Every Time You Use Your Boat

  1. Check the oil and top it off (if needed)
  2. Check the propeller for damage
  3. Check steering movement
  4. Check hull for damage and make repairs as needed
  5. Wash hull and deck
  6. Check bilge pump, ensure works properly and power connections are not corroded
  7. Check battery for a proper charge: 13+ volts is ideal for full charge battery.
  8. Ensure all electric systems work properly, fix issues as they arise.
  9. Check fire extinguishing systems. 
  10. Start motor and run while hooked up to running freshwater hose before and after each use, especially if boat has been sitting. 

Every 20 Hours

  1. Check the lower unit for water and refill oil as needed
  2. Treat fuel with decarbonizer
  3. Check engine for proper RPM
  4. Clean and protect interior

Every 50 Hours (or 3 months)

  1. Check fuel lines for degradation
  2. Check steering system fluid level and look for leaks
  3. Wax and polish hull and deck
  4. Clean bilge pump, clean power connections to ensure no corrosion. 

Every 100 Hours (or 1 year)

  1. Lubricate grease points
  2. Check power trim and tilt fluid and refill as needed
  3. Tighten all bolts and fasteners
  4. Check engine mounts
  5. Replace water pump impeller
  6. Change oil and fuel filters
  7. Check bow and stern eyes for secure mounting
  8. Check rub rail for damage

Airboat Motor Maintenance

The owner’s manual is the number one source for proper boat maintenance for airboats, but here are some good maintenance recommendations for what you should be doing based on run times.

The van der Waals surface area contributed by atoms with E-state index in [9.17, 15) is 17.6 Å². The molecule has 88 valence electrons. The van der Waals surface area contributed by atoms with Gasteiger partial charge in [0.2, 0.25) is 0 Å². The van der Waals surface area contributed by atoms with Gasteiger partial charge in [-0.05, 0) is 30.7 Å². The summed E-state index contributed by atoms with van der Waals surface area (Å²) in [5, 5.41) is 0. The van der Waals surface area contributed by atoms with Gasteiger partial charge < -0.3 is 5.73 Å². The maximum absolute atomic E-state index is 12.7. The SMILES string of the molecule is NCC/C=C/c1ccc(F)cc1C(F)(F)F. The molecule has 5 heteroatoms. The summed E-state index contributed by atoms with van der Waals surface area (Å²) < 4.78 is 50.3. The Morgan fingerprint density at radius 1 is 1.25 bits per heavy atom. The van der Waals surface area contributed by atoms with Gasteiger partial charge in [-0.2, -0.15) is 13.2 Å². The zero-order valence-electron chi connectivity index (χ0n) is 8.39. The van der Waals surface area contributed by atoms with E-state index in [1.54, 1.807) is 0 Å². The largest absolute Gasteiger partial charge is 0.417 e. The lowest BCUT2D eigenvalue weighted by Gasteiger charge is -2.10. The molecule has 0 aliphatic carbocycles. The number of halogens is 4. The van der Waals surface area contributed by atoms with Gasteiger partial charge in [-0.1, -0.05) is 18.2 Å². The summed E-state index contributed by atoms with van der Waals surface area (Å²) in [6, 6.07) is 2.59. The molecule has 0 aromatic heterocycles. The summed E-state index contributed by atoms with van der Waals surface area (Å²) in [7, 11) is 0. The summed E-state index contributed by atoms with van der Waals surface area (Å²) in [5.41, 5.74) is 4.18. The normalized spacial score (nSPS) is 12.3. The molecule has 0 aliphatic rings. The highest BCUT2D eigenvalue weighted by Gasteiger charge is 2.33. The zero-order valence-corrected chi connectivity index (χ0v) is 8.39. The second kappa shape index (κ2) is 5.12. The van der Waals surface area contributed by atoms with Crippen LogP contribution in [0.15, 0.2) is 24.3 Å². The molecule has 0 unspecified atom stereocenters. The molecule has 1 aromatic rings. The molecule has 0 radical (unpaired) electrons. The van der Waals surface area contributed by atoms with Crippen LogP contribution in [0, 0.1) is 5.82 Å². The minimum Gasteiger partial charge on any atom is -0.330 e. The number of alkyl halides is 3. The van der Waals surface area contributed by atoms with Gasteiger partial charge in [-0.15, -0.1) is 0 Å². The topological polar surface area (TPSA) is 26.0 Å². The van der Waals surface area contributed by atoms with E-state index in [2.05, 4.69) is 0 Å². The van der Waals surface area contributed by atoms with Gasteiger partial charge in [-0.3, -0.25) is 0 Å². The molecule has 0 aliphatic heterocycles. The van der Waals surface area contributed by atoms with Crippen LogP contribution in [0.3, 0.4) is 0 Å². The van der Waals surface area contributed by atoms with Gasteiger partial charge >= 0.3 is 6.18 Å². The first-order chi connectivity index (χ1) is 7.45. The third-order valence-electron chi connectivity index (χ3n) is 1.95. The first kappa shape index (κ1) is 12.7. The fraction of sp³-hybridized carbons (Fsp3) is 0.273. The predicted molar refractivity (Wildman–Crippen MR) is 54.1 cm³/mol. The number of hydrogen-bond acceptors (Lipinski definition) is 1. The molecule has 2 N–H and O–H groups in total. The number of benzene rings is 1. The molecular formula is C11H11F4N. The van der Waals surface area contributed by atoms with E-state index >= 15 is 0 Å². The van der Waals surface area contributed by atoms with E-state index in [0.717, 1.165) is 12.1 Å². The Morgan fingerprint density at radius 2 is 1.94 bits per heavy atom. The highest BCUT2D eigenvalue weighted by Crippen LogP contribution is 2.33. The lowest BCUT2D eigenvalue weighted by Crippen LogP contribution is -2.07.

Every 10 Hours

  1. Wrench-check all fasteners
  2. Check engine oil - first oil change @ 10 hours run time
  3. Check coolant level
  4. Oil steering cable ends with light oil
  5. Lube rod-end fittings (top and bottom of rudders)

Every 50 Hours (or 3 months)

  1. Change engine oil and filter (every 50 hours run time)
  2. Change gear box oil (if equipped)
  3. Check rod-ends for wear
  4. Check Steering Bushings for wear
  5. Check engine accessory drive-belts and adjust as necessary
  6. Clean engine intake spark arrestor
  7. Replace fuel filter

Every 100 Hours (or 1 year)

  1. Replace spark plugs
  2. Replace spark plug wires
  3. Annual inspection of fuel system

Every 200 Hours

  1. Replace motor mount bushings
  2. Replace exhaust band clamps
  3. Replace exhaust flex-pipe

Every 500 Hours (or 5 years)

  1. Replace steering cable
  2. Replace throttle cable
  3. Replace drive belt on reduction unit
  4. Replace coolant hoses and fuel hoses